# Thread: Derivatives: Velocity + Acceleration

1. ## Derivatives: Velocity + Acceleration

The equation of motion of a particle, where s is in meters and t is in seconds, is given by the equation below.

$\displaystyle s = 5t^3 - 4t$

i know that

$\displaystyle v(t) = 15t^2 - 4$
and
$\displaystyle a(t) = 30t$

The question is "Find the acceleration when the velocity is 0. (Round the answer to one decimal place.)"

I feel dumb asking this cause it seems like an easy problem, but i have no clue what the answer is.

2. Originally Posted by break
The equation of motion of a particle, where s is in meters and t is in seconds, is given by the equation below.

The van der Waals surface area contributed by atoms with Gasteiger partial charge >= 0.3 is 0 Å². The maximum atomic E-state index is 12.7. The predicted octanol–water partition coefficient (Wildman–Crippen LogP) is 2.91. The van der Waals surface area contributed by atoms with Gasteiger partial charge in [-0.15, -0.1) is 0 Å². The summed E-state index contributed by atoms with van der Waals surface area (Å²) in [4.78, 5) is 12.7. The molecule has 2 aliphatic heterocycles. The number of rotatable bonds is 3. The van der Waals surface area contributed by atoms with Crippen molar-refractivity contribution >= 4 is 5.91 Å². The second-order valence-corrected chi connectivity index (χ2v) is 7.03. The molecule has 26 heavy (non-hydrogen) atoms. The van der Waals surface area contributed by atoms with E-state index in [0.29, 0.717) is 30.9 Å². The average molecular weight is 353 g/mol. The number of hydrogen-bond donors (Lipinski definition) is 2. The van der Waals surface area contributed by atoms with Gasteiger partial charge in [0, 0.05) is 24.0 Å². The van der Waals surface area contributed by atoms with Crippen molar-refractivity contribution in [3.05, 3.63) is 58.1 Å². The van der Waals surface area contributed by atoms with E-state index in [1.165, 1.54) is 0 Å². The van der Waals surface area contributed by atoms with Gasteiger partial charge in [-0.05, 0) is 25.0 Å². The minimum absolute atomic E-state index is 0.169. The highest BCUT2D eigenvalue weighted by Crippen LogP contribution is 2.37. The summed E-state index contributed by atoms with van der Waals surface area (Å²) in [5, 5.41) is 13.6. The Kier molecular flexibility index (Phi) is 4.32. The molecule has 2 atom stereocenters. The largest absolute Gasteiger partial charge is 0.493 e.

$\displaystyle s = 5t^3 - 4t$

i know that

$\displaystyle v(t) = 15t^2 - 4$
and
$\displaystyle a(t) = 30t$

The question is "Find the acceleration when the velocity is 0. (Round the answer to one decimal place.)"

I feel dumb asking this cause it seems like an easy problem, but i have no clue what the answer is.
Just set the velocity equal to zero and solve the quadratic for t.

$\displaystyle 15t^2-4=0$

Just solve that equation for t, and then plug that into $\displaystyle a(t)$ to obtain the acceleration.

$\displaystyle 15t^2=4$

t=$\displaystyle \frac{2}{\sqrt{15}}$

It's conventional to rationalize the denominator. So t could be written as $\displaystyle \frac{2\sqrt{15}}{15}$

$\displaystyle a(\frac{2\sqrt{15}}{15})=30(\frac{2\sqrt{15}}{15}) =4\sqrt{15}$